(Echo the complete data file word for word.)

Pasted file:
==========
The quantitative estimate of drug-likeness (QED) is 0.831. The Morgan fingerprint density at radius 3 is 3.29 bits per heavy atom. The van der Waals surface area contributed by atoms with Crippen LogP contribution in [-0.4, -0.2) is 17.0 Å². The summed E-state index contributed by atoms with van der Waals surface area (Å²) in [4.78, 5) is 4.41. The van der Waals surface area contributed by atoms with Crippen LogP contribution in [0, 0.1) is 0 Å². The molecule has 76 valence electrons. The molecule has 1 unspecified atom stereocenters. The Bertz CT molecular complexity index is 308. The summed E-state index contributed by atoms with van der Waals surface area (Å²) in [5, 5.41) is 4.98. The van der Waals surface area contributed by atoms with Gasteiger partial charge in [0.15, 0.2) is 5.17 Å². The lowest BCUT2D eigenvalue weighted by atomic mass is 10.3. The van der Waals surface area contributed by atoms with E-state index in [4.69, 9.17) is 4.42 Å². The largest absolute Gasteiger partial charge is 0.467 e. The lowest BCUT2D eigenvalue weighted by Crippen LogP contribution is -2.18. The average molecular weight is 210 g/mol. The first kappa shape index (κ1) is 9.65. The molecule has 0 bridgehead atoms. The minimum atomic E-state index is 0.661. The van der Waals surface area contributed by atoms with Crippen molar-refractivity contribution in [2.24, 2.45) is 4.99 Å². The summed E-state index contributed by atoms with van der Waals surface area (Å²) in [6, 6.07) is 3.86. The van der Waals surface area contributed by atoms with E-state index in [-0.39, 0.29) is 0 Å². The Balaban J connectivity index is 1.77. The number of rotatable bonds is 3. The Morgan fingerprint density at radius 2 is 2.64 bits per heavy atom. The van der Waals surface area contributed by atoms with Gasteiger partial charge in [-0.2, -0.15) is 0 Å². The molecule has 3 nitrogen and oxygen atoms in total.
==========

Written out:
The quantitative estimate of drug-likeness (QED) is 0.831. The Morgan fingerprint density at radius 3 is 3.29 bits per heavy atom. The van der Waals surface area contributed by atoms with Crippen LogP contribution in [-0.4, -0.2) is 17.0 Å². The summed E-state index contributed by atoms with van der Waals surface area (Å²) in [4.78, 5) is 4.41. The van der Waals surface area contributed by atoms with Crippen LogP contribution in [0, 0.1) is 0 Å². The molecule has 76 valence electrons. The molecule has 1 unspecified atom stereocenters. The Bertz CT molecular complexity index is 308. The summed E-state index contributed by atoms with van der Waals surface area (Å²) in [5, 5.41) is 4.98. The van der Waals surface area contributed by atoms with Gasteiger partial charge in [0.15, 0.2) is 5.17 Å². The lowest BCUT2D eigenvalue weighted by atomic mass is 10.3. The van der Waals surface area contributed by atoms with E-state index in [4.69, 9.17) is 4.42 Å². The largest absolute Gasteiger partial charge is 0.467 e. The lowest BCUT2D eigenvalue weighted by Crippen LogP contribution is -2.18. The average molecular weight is 210 g/mol. The first kappa shape index (κ1) is 9.65. The molecule has 0 bridgehead atoms. The minimum atomic E-state index is 0.661. The van der Waals surface area contributed by atoms with Crippen molar-refractivity contribution in [2.24, 2.45) is 4.99 Å². The summed E-state index contributed by atoms with van der Waals surface area (Å²) in [6, 6.07) is 3.86. The van der Waals surface area contributed by atoms with E-state index in [-0.39, 0.29) is 0 Å². The Balaban J connectivity index is 1.77. The number of rotatable bonds is 3. The Morgan fingerprint density at radius 2 is 2.64 bits per heavy atom. The van der Waals surface area contributed by atoms with Gasteiger partial charge in [-0.2, -0.15) is 0 Å². The molecule has 3 nitrogen and oxygen atoms in total.